Here’s how it works. They designed a new base for the zipper as a new way to start. The zipper itself hasn’t changed and will still zip up and down, but what’s different is now the base has magnets on each side. If you bring the base close together, the magnets attract and lock together automatically to begin the one-handed zippering process. That means no aligning the pin, or the skinny side, up into the zipper before pulling up.
Under Armour, always looking for innovation, was attracted to the idea. Now they needed to find a way to get it to consumers. They went looking for partnerships with established manufacturers instead of taking to market themselves. The three went knocking on clothing manufacturers and zipper companies’ doors; but when push came to shove, trying to get a company to sign up to take the Magzip to market was a challenge.
One day, their patent agent got a call from an Under Armour lawyer. Scott and Dave presented at the company’s annual innovation show and impressed executives. Nancy says there was another stroke of luck. In their quest to advance and innovate the zipper, Under Armour representatives stumbled across the Magzip’s informative website.
After all the work and miniscule adjustments, reaching a licensing agreement with Under Armour was cause for celebration.
“That was pretty great,” Scott said, laughing at his understatement. “It was opening champagne time,” Nancy said.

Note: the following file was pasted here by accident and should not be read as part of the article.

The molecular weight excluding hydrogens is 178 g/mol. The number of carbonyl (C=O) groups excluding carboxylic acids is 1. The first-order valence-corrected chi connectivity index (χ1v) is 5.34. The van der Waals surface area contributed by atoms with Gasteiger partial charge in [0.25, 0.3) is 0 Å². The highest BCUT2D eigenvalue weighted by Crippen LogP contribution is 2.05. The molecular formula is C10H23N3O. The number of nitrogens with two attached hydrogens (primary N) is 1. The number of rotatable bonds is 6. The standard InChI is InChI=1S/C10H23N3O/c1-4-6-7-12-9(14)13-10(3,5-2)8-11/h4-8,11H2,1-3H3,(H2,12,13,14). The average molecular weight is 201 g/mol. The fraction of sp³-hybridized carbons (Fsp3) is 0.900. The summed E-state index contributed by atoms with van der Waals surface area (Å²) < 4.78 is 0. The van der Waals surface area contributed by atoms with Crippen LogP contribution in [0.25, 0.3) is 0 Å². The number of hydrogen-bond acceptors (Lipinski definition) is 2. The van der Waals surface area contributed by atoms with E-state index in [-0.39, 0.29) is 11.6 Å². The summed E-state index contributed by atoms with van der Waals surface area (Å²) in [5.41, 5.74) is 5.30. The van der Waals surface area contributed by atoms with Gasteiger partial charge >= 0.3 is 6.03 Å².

“The culmination of years and years and countless hours,” Dave said. The licensing deal with Under Armour involves a US-based zipper manufacturer, though Under Armour has exclusivity. The company told the three they’re planning to put the Magzip into production this fall.
They’re eager to see their innovation in action. “I think it will be interesting to stand back and quietly observe some people using them and see what their reactions are,” Scott said. “I keep thinking of walking into Dicks (Sporting Goods), and to see a coat with our zipper on it is going to be like, ‘Whoa!’” Nancy said.
It was a successful endeavor for the occupational therapist and the two engineers from western New York, but will it be a one-hit wonder for the trio? “We’ve have a lot of different ideas we’ve toyed with,” Scott said. “Granted, it not like we have a large, full-time business that we’re focused on, but at the same time, we like to work together and innovate and I think we have a nice start here with the first product we developed so hopefully it will evolve into some different projects.”
The people the trio originally wanted to help are benefitting already -- not just Uncle Dave, who, in a way, started this whole venture, but kids, too. “We’ve put it in jackets for my grandchildren,” Nancy said, “and kids can do this zipper much younger. Usually, in kindergarten, the teacher is having to zip up all those kids, but if they had this zipper, they could do it themselves at 2 or 3 years old.”
As they await the Magzip’s debut to the masses, they were able to reflect on what the small group was able to accomplish.
“The partnership that we have with a couple of engineers and an occupational therapist has provided a different way to look at some of the daily struggles people have,” Scott said. “With my mom providing some of the insight with some general challenges people have, that fuels Dave and I to come up with solutions to those challenges. You have to be able to define a problem that people are having and as an engineer, you’re always driven to find solutions to that that people like.”